Montgomery County, Md.; Chesterfield County, Va.; Catawba County, N.C.; and Charles County, Md. made it a clean sweep for the East Coast in the 2013 Digital Counties Survey announced Thursday, July 18.
The four counties earned top rankings in their respective population categories for effectively and efficiently using digital technologies to serve their citizens, streamline operations and achieve measurable benefits. The annual survey is conducted by the Center for Digital Government in conjunction with the National Association of Counties. Hundreds of submissions were judged by a panel of experts, including Center for Digital Government executives.
Editor’s Note: Government Technology and the Center for Digital Government are owned by the same parent company, e.Republic Inc.
Survey questions were asked in a variety of areas such as computing, networking, applications, data and cybersecurity, open government, mobile services, and much more. The survey results reflect work done during 2012. The top 10 counties in each of four population categories received a ranking. (See sidebar below.)
Besides identifying the nation's most tech-savvy county governments, the survey also points to some big-picture trends that are occurring across the country. For instance, 84 percent of counties that submitted the survey said they are consolidating data centers, applications and staff – a 13 percent increase over the past two years. Meanwhile, 80 percent are pursuing joint service delivery – a 10 percent increase compared to two years ago. In addition, 49 percent said they were implementing business intelligence and/or advanced analytics at the enterprise level – up 18 percent from last year.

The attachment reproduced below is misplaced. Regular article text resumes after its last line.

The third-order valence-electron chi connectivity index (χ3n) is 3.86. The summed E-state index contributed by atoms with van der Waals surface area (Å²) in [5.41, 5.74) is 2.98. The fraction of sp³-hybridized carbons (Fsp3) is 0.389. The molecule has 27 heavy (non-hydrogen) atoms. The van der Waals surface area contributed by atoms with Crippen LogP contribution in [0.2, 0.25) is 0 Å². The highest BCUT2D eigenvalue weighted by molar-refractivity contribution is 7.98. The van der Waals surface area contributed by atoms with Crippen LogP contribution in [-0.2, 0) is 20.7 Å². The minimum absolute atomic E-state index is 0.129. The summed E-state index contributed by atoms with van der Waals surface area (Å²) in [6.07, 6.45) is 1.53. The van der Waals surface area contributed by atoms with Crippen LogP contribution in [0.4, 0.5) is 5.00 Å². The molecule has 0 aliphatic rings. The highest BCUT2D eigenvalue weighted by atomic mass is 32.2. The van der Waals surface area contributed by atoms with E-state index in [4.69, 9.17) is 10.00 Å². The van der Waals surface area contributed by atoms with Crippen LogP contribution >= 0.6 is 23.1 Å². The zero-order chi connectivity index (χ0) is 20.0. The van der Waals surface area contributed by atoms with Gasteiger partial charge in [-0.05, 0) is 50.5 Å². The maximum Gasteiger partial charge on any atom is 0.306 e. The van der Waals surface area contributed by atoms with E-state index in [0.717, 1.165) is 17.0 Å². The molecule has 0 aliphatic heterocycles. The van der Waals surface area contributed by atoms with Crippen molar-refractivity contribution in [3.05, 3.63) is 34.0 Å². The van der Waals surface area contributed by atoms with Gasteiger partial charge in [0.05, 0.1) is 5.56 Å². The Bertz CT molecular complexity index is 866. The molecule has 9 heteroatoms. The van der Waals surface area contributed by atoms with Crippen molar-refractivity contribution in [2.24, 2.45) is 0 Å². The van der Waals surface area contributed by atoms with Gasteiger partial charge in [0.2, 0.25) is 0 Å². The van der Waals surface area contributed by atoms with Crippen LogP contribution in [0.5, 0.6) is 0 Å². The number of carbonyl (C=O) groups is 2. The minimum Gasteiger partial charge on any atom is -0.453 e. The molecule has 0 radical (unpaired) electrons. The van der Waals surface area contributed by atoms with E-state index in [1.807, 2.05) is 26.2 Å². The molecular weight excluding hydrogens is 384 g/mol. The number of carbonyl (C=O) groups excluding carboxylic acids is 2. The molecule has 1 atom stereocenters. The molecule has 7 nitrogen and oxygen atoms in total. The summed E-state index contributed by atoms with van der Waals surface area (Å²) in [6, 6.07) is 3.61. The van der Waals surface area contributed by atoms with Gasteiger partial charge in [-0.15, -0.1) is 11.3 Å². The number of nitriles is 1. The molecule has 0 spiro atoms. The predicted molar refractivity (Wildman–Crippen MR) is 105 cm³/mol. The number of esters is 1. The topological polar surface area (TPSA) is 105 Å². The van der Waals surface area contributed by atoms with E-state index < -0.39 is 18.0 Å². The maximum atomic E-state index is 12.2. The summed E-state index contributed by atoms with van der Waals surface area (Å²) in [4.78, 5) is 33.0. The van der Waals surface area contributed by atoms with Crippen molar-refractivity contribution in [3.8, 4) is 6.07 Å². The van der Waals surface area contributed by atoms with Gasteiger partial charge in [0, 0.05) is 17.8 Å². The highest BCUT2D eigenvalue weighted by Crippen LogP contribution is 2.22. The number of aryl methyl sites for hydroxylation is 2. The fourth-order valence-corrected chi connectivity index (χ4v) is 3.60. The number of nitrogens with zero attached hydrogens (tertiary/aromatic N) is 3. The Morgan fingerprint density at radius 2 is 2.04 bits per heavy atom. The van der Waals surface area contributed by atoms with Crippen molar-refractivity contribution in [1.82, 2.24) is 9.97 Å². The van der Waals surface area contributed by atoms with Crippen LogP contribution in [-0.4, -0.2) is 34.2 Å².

And the Winners Are ...
500,000 or more population category:
250,000-499,999 population category:
150,000-249,999 population category:
Less than 150,000 population category:
“This year counties are focused on saving money where they can by simplifying their information technology infrastructure and sharing systems with other governments,” said Todd Sander, the Center for Digital Government's executive director. “Many of them have found ways to provide better information security, transparency and citizen engagement with innovative uses of social media and advanced decision support tools.”
The winning counties in this year's survey are actively working on projects in these focus areas. Here are synopses of what the four No. 1 counties have accomplished.
Montgomery County is tackling the issue of open data and transparency like few counties have, reaching for goals more common in big cities and state governments. Backed by a mandate established through local legislation, the county launched a major open government initiative featuring a suite of interconnected websites designed to offer data sets and engage citizens in conversations, as well as bring them to the county's mobility, transparency and accountability offerings. In whole, the program is called openMontgomery.
“We're very excited about it and have grand plans to expand it in the future,” John Gillick, the county's technology services manager, said about openMontgomery.
In tandem with the transparency program, Montgomery County launched a mobile application strategy of creating HTML 5-based mobile applications. The county's mobile website is now the launching place for HTML 5 applications such as real-time bus data and 311. With openMontgomery, the county is encouraging the public to use the data for writing their own applications.